Revealed: Are post-tournament signings overpriced?
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Data Insights
Revealed: Are post-tournament signings overpriced?
by Jack Hyom

We dig deep into the data to reveal whether stars at major international competitions like the FIFA World Cup prove good value or costly flops.

We have found that they actually end up being more successful than players not signed after major tournaments, but their higher-level output comes at a big price.

Scouting on the big stage


Whenever a major international tournament comes around, decision-makers from clubs all over the globe will monitor the matches closely for potential signings to show what they are made of on the biggest stage.


But are players signed off the back of a strong performance in an international tournament overpriced or do they actually end up proving good value?


The myth is that post-international tournament signings are costly flops.


To find out, we have been analysing the data of 253 post-tournament transfers and 3,280 other transfers from 1 August 2014 onwards, all for for a fee, from all international competitions since 2014, which includes any World cup, Asian Cup, AFCON, Copa America, CONCACAF Gold Cup and European Championships.


We have found that they actually end up being more successful than players not signed after major tournaments, but their higher-level output comes at a big price.


Here’s why.

More goals, assists and appearances


Of all players transferred for a fee in the six months after a tournament in which they played at least 180 minutes in the competition for their country, compared to any other players bought for a fee by one of those clubs who has made a post-international tournament signing, they average greater returns for their new team.


Players bought after international tournaments on average:

  • Play 56% of minutes, compared to 46% for other signings (+20%)
  • Play 3,308 mins in the next two seasons, v 2,729 (+21%)

Post-international tournament signings also convert this into more goals and assists:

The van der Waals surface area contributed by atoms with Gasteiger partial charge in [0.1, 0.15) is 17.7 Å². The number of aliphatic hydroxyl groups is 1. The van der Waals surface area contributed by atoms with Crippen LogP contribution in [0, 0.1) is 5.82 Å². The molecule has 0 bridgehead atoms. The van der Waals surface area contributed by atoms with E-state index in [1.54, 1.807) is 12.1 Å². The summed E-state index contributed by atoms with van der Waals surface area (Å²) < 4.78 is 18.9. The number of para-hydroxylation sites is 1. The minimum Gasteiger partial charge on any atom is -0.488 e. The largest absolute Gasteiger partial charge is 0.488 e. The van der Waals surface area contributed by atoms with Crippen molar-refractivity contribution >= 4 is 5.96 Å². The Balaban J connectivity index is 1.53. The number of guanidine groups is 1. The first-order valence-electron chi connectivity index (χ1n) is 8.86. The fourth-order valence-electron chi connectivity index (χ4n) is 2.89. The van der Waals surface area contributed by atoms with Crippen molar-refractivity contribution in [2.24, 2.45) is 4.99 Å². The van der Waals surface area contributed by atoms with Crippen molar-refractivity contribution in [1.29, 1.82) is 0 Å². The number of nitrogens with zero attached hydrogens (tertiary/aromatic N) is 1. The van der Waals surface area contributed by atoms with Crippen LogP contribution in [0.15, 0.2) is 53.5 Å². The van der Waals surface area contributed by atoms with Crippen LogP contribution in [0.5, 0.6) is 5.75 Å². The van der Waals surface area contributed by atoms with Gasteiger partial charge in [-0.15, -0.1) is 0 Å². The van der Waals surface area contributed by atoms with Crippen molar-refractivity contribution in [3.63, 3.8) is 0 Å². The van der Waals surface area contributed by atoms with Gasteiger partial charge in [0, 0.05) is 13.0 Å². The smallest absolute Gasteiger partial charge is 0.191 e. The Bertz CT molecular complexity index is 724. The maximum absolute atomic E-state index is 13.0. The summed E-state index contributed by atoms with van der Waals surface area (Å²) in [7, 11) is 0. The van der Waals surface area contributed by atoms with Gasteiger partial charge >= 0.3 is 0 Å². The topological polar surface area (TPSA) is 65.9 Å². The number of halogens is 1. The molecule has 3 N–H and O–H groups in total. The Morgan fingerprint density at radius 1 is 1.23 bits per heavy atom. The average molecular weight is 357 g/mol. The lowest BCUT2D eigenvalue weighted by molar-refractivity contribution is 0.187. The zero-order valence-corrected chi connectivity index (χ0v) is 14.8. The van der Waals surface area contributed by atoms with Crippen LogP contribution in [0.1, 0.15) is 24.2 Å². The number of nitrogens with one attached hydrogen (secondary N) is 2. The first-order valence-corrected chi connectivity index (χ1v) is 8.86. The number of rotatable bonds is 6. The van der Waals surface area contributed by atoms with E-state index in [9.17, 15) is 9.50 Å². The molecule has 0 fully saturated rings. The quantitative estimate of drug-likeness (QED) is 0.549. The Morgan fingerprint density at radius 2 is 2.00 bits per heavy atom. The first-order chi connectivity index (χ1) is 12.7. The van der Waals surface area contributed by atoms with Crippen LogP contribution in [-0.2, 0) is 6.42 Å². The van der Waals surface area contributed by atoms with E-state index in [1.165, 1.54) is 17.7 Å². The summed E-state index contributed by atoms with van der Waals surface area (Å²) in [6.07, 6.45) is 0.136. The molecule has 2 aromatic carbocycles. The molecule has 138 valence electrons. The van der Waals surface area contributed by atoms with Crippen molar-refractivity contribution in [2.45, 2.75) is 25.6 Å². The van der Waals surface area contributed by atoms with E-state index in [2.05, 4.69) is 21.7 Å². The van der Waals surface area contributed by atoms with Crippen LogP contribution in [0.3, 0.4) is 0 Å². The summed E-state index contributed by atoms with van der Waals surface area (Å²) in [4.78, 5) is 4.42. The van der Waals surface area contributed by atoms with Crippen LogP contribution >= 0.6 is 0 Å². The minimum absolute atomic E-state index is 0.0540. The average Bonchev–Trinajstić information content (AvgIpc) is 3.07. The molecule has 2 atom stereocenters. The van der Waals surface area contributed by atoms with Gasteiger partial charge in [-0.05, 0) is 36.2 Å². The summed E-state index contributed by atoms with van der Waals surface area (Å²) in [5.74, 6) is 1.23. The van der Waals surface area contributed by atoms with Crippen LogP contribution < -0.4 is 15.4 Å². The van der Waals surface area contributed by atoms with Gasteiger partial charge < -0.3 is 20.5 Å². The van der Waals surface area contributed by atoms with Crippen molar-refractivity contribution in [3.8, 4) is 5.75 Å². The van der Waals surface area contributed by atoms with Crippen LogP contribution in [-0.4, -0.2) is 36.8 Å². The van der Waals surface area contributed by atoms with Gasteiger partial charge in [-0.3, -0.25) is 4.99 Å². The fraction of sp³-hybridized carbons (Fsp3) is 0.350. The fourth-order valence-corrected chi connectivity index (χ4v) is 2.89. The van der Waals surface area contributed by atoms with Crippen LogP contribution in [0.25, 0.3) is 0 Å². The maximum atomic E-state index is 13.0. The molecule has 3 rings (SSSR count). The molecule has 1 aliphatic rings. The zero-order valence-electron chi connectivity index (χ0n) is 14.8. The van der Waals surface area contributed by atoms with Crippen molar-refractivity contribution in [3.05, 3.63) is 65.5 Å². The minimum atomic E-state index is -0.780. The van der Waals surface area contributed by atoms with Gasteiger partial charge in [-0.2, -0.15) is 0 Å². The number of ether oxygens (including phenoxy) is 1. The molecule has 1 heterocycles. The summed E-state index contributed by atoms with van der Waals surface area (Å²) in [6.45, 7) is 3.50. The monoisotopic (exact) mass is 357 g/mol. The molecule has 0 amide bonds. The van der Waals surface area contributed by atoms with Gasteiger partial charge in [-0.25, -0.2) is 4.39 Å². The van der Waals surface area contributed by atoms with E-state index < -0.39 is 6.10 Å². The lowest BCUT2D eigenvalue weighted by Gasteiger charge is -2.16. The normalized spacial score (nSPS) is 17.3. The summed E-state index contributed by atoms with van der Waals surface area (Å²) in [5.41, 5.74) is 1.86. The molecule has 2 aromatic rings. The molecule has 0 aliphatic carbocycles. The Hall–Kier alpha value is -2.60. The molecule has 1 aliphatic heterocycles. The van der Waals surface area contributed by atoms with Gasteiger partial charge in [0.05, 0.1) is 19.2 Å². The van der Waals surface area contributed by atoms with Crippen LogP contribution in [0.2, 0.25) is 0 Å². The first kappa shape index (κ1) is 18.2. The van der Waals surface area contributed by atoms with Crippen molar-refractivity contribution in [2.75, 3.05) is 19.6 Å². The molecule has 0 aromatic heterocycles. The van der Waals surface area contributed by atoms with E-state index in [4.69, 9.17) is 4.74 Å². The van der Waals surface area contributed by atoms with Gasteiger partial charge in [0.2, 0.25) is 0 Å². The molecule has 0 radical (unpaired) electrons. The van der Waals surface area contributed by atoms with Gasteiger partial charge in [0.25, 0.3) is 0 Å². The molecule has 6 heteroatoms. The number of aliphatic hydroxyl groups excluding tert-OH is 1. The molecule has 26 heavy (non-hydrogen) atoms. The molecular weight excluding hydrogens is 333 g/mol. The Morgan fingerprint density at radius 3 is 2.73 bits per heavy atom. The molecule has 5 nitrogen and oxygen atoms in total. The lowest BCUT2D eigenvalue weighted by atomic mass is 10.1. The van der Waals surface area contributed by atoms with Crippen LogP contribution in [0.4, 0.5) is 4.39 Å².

• Attackers score 5% more, averaging 0.39 goals per 90 minutes compared to 0.37 for others
  • Attacking midfielders/wingers assist 14% more, 0.21 assists per 90 compared to 0.18 for other transfers


Goals and Assists- 16_9

So the statistics for their performances suggest signing international tournament stars is a no-brainer, which is perhaps no surprise given the level they are playing at on the global stage.

But our data shows that the return on investment suggests otherwise, with a big premium typically placed on post-international tournament signings that isn’t reflected enough with the improvement in output on the pitch.

Players bought following an international tournament are much more expensive:

  • Average fee paid for post-international tournament signings: €12.2m
    Up 54% on average fee for other signings for a fee, €7.9m.
  • We estimate the premium on post-international competition signings is between 5-30%, relative to their output level.


Post-international tournament signings- 16_9


Therefore players bought after international tournaments are typically more expensive, and the price rise outweighs the productivity benefit, so knowing how to negotiate as a buying club is crucial to reduce that premium.

Do clubs make profit on international signings?


Even if clubs typically pay a premium for these international stars, can they still end up making a profit in the long run?


We also looked specifically at cases where a player was bought, and then resold within three years. This included 47 post-tournament signings and 1,299 others.


The data shows that if you buy a player and then resell him within three years, the average profit is +34%.


But among players bought immediately after international tournaments, clubs on average make a loss of 6%. This backs up the conclusion that these players are more risky economic investments.


Profit from resale within 3 years - 16_9


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